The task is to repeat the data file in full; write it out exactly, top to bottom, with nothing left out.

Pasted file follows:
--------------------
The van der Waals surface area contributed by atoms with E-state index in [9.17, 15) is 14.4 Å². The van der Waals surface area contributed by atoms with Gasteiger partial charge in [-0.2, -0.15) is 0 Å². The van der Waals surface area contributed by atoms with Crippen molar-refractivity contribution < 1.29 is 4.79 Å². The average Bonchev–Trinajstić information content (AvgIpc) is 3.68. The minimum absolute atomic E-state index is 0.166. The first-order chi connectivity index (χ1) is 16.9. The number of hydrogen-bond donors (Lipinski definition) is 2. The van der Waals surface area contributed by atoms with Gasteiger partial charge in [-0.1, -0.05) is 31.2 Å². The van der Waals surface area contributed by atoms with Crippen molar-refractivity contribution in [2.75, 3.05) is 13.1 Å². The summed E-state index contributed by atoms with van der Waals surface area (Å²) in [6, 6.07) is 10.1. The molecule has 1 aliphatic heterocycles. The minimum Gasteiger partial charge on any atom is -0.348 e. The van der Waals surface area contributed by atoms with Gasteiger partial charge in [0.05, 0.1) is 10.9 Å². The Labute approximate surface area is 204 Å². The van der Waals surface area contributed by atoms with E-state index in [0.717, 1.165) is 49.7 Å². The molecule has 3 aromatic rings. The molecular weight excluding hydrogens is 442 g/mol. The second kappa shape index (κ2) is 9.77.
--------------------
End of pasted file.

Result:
The van der Waals surface area contributed by atoms with E-state index in [9.17, 15) is 14.4 Å². The van der Waals surface area contributed by atoms with Gasteiger partial charge in [-0.2, -0.15) is 0 Å². The van der Waals surface area contributed by atoms with Crippen molar-refractivity contribution < 1.29 is 4.79 Å². The average Bonchev–Trinajstić information content (AvgIpc) is 3.68. The minimum absolute atomic E-state index is 0.166. The first-order chi connectivity index (χ1) is 16.9. The number of hydrogen-bond donors (Lipinski definition) is 2. The van der Waals surface area contributed by atoms with Gasteiger partial charge in [-0.1, -0.05) is 31.2 Å². The van der Waals surface area contributed by atoms with Crippen molar-refractivity contribution in [2.75, 3.05) is 13.1 Å². The summed E-state index contributed by atoms with van der Waals surface area (Å²) in [6, 6.07) is 10.1. The molecule has 1 aliphatic heterocycles. The minimum Gasteiger partial charge on any atom is -0.348 e. The van der Waals surface area contributed by atoms with Gasteiger partial charge in [0.05, 0.1) is 10.9 Å². The Labute approximate surface area is 204 Å². The van der Waals surface area contributed by atoms with E-state index in [0.717, 1.165) is 49.7 Å². The molecule has 3 aromatic rings. The molecular weight excluding hydrogens is 442 g/mol. The second kappa shape index (κ2) is 9.77.